DOD’s Supply Chain Security Should be Strategic Priority, Congressional Task Force Says
The Defense Critical Supply Chain Task Force released six legislative proposals calling for less dependence on adversaries like China and improved supply chain visibility.
A House Armed Services Committee task force is recommending the Defense Department treat supply chain security as a strategic priority and create systems for mapping and monitoring the defense supply chain.
The COVID-19 pandemic highlighted supply chain challenges as the U.S. scrambled to ensure it had enough personal protective equipment and then saw prices of consumer goods like cars rise due to a semiconductor shortage. In the early days of his administration, President Joe Biden signed an executive order requiring a review of certain supply chains.
It’s in this context that the House Armed Services Committee set up its Defense Critical Supply Chain Task Force, which released its final report Thursday as Congress moves forward with the process to construct the 2022 National Defense Authorization Act. The task force, which ran for three months and was headed up by Rep. Elissa Slotkin, D-Mich., and Rep. Mike Gallagher, R-Wisc., hammered out a total of six legislative proposals in the 25-page final report to be submitted as NDAA amendments.
In addition to creating a departmentwide risk assessment strategy and systems for generating more visibility into the supply chain, the task force also recommends the U.S. acquire commercially available tools for mapping the supply chain, make a plan for reducing reliance on adversaries like China for resources and manufacturing, establish a coalition to push for workforce improvement, lean more heavily on the National Technology and Industrial Base group, and secure the rare earth elements supply chain via close coordination with the Energy and Interior departments.
In an era of globalization, gaining visibility into increasingly complex supply chains has been a challenge. The defense industrial base has been struggling to adjust to the implementation of statutes like Part B of Section 889 of the 2019 NDAA, which blocks the Pentagon from working with contractors that use products or services from certain banned Chinese companies like Huawei and ZTE.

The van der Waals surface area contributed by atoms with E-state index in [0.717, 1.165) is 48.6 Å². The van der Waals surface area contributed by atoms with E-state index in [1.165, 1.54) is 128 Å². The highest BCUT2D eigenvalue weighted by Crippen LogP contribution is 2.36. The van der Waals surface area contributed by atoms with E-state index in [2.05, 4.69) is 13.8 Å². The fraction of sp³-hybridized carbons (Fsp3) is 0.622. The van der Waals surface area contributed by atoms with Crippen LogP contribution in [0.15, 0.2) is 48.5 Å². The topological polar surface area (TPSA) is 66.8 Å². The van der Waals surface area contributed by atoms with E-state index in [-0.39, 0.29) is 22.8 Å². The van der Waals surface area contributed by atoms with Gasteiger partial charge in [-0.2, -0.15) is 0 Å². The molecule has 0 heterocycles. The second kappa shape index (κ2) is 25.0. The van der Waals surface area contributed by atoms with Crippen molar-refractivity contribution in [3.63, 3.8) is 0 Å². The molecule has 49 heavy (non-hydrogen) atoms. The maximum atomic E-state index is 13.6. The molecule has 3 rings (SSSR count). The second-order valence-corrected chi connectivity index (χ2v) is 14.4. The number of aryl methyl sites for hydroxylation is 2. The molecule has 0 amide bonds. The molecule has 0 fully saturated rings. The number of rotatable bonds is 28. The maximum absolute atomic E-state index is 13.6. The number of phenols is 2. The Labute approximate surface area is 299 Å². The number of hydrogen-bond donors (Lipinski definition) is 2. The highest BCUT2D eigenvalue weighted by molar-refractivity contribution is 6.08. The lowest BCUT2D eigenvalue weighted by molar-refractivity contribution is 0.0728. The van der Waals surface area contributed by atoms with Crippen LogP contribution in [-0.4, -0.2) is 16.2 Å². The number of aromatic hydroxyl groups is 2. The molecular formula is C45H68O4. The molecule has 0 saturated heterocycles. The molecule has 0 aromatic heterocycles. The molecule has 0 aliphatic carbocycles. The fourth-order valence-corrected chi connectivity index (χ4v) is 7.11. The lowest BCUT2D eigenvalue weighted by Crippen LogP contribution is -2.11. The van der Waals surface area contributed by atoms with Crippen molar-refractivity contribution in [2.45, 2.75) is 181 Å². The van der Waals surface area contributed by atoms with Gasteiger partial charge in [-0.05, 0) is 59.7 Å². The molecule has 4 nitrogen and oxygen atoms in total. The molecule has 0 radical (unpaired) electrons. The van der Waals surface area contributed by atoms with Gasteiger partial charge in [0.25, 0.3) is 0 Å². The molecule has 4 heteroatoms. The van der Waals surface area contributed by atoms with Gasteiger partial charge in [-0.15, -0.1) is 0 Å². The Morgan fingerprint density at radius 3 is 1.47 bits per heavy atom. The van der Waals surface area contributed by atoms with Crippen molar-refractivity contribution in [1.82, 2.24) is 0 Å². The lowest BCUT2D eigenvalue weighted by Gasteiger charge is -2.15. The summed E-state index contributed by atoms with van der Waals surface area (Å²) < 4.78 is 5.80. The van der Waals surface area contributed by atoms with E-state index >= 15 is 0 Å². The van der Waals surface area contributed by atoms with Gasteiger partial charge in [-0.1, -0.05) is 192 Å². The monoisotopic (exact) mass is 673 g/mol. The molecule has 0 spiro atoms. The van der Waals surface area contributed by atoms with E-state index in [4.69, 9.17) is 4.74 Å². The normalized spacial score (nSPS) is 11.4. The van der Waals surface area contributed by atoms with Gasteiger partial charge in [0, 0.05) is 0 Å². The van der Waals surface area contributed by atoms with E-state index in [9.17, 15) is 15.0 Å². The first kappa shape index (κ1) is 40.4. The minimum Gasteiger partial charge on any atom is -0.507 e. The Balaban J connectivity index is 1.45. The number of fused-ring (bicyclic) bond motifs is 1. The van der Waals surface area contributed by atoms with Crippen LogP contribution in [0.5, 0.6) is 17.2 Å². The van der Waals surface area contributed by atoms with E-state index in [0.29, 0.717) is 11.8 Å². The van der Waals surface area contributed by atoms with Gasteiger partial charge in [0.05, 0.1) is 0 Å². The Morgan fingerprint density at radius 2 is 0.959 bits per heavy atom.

“There's a certain inertia, a certain status quo bias and a shared sense that this is such an impossible task, informed, perhaps, by past sector-by-sector, tier-by-tier failures that we need to overcome within DOD, particularly as technology, I think, has opened up the opportunity to actually figure this out,” Gallagher said during a Thursday Center for New American Security discussion on the report.
Gallagher said a former Trump administration official suggested during a task force roundtable that one route to advancing supply chain mapping may be to start with one legacy program and conduct as much in-depth mapping on that program as possible. Then, using lessons from that experience DOD could iterate its mapping processes.
Slotkin added that despite difficulties in analyzing defense supply chains, she doesn’t want leaders to become prisoners to vulnerabilities created by depending on adversaries like China.
“But you can’t fix that unless you know about the vulnerability,” Slotkin said during the CNAS event. “So that’s what we’re asking for.”
The task force also recommended a series of actions for DOD and the administration around industrial base issues, Defense Production Act usage, and workforce concerns. The House is set to begin markups of the 2022 NDAA next week.